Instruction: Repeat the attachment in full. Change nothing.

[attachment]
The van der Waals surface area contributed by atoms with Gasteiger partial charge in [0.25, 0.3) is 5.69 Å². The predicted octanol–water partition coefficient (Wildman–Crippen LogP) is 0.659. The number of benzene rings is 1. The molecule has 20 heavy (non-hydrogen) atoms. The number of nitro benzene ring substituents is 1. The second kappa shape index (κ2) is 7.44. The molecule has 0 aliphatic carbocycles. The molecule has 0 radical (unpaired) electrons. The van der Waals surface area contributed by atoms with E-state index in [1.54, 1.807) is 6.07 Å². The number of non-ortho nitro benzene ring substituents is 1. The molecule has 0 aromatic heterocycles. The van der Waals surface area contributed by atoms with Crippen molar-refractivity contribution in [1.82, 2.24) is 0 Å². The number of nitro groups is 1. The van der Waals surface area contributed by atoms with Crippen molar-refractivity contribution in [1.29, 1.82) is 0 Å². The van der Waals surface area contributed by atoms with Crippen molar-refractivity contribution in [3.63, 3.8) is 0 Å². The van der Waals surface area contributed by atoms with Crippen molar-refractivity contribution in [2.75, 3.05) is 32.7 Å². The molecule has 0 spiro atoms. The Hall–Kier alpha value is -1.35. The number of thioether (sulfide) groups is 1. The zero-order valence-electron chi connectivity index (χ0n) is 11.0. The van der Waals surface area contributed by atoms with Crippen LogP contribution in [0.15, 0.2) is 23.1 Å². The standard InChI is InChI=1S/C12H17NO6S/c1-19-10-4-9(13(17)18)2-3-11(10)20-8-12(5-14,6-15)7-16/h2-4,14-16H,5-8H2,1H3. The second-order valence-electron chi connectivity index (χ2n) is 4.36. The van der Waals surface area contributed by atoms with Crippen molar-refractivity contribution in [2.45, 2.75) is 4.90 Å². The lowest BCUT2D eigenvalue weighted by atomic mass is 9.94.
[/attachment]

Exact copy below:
The van der Waals surface area contributed by atoms with Gasteiger partial charge in [0.25, 0.3) is 5.69 Å². The predicted octanol–water partition coefficient (Wildman–Crippen LogP) is 0.659. The number of benzene rings is 1. The molecule has 20 heavy (non-hydrogen) atoms. The number of nitro benzene ring substituents is 1. The second kappa shape index (κ2) is 7.44. The molecule has 0 aliphatic carbocycles. The molecule has 0 radical (unpaired) electrons. The van der Waals surface area contributed by atoms with E-state index in [1.54, 1.807) is 6.07 Å². The number of non-ortho nitro benzene ring substituents is 1. The molecule has 0 aromatic heterocycles. The van der Waals surface area contributed by atoms with Crippen molar-refractivity contribution in [1.82, 2.24) is 0 Å². The number of nitro groups is 1. The van der Waals surface area contributed by atoms with Crippen molar-refractivity contribution in [1.29, 1.82) is 0 Å². The van der Waals surface area contributed by atoms with Crippen molar-refractivity contribution in [3.63, 3.8) is 0 Å². The van der Waals surface area contributed by atoms with Crippen molar-refractivity contribution in [2.75, 3.05) is 32.7 Å². The molecule has 0 spiro atoms. The Hall–Kier alpha value is -1.35. The number of thioether (sulfide) groups is 1. The zero-order valence-electron chi connectivity index (χ0n) is 11.0. The van der Waals surface area contributed by atoms with Crippen LogP contribution in [0.15, 0.2) is 23.1 Å². The standard InChI is InChI=1S/C12H17NO6S/c1-19-10-4-9(13(17)18)2-3-11(10)20-8-12(5-14,6-15)7-16/h2-4,14-16H,5-8H2,1H3. The second-order valence-electron chi connectivity index (χ2n) is 4.36. The van der Waals surface area contributed by atoms with Crippen molar-refractivity contribution in [2.45, 2.75) is 4.90 Å². The lowest BCUT2D eigenvalue weighted by atomic mass is 9.94.